If you buy a new computer, it will probably include USB 3 ports. Or you can upgrade to USB 3 by installing a new adapter card which will provide a few USB 3 ports on the back of your computer. I use this one made by Startech.

Upgrade to USB 3.0 with a Startech PCI-Express Card

Startech USB 3.0 Adapter Card

You’ll need an unused PCI-Express slot in your computer. You’ll have to open your computer’s case to check for an empty slot and to install the card. If you’re not comfortable poking around the innards of your computer, let the resident geek at your local computer store take care of it for you.

Once the adapter card is installed, you can use it with any USB 3 or USB 2 device. For transferring photos, I recommend the Lexar Pro USB 3.0 card reader.

If you are using a notebook/laptop computer, the USB ports are not upgradeable, so in order to get the benefit of USB 3.0, you’ll need to buy a new computer. There are several new notebook computers available that include a USB 3 port. I recommend considering a Sony Vaio or ASUS laptop.

USB 3.0 Buyer’s Guide

To take advantage of USB 3 speed, you’ll need a USB 3 card reader. You can plug it into an existing USB 2 port on your computer and still get faster speeds. But for the maximum speed, you’ll also need a USB 3 port on your computer.

Since they are still pretty new, USB3 products are not easy to find. Below, I’ve listed several that are available from respected online merchants that I buy from all the time myself.

Prices listed are correct as of the date this article was published. Click the links to check current prices. The products marked “PhotoCitizen Recommended” are the ones I use.

Support PhotoCitizen by using these links to make your purchases. Every little bit helps to keep PhotoCitizen going. Thanks.

External USB 3.0 card readers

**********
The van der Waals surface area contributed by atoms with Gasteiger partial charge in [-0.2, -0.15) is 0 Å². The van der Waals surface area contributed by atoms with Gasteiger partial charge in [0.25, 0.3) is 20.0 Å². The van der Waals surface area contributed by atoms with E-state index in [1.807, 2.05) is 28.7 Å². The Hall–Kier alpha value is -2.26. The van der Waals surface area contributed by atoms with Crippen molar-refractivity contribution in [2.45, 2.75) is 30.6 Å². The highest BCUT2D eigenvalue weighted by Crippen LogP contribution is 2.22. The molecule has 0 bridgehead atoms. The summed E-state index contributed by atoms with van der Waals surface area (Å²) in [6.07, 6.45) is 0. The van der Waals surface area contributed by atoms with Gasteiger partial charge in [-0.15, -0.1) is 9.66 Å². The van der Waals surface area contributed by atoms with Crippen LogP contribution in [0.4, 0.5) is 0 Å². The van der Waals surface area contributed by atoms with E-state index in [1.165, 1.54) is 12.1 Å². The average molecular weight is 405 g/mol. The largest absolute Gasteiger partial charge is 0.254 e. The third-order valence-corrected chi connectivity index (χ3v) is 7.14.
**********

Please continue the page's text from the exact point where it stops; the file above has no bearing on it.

An external USB 3 card reader will work with any computer that has a USB port whether it’s USB 2 or USB 3. For maximum speed, plug the reader into a USB 3 port.

I use one from Lexar because it’s small and I like the pop-up design. It only reads CF and SD cards. If you need to read other formats, go for the SanDisk or the Delkin.

Internal USB 3.0 adapter cards for desktop computers

To add USB 3 ports to your desktop computer, you can install one of the cards below. You’ll need an empty PCI-Express slot inside your computer. If you don’t like the idea of opening your computer, order the card and have your local computer store install it for you.

I use the StarTech because, in addition to the three external USB 3 ports, it has one built onto the card so, sometime in the future, it may be possible to plug in some other internal USB 3.0 device without a cable sticking out of the rear of the computer.

New laptop/Notebook computers with USB 3.0 ports

I’ve been using a Sony Vaio laptop for years now. It’s nearly time to upgrade and  I’ll probably buy another Vaio. Whichever brand you get, look for at least one USB 3 port.

External USB 3.0 Hard Drives

At USB3 speeds, transferring folders full of photos is a breeze. But you’ll need a USB3 hard drive to get the most bang for your buck. I’ve been a Western Digital fan for years because of their good value and their excellent replacement policy.


USB 3 offers significant improvement in speed over USB 2. And that’s going to make life easier for us photographers.

Although, there are other fast connections for computers such as Firewire and e-SATA, no one makes a  media card reader that uses them. The one Firewire card reader ever made is now discontinued. That makes USB 3 the king of the hill.

Upgrading to USB 3 can be a fairly inexpensive while the benefits are great. If you take a lot of photos, you’ll love it.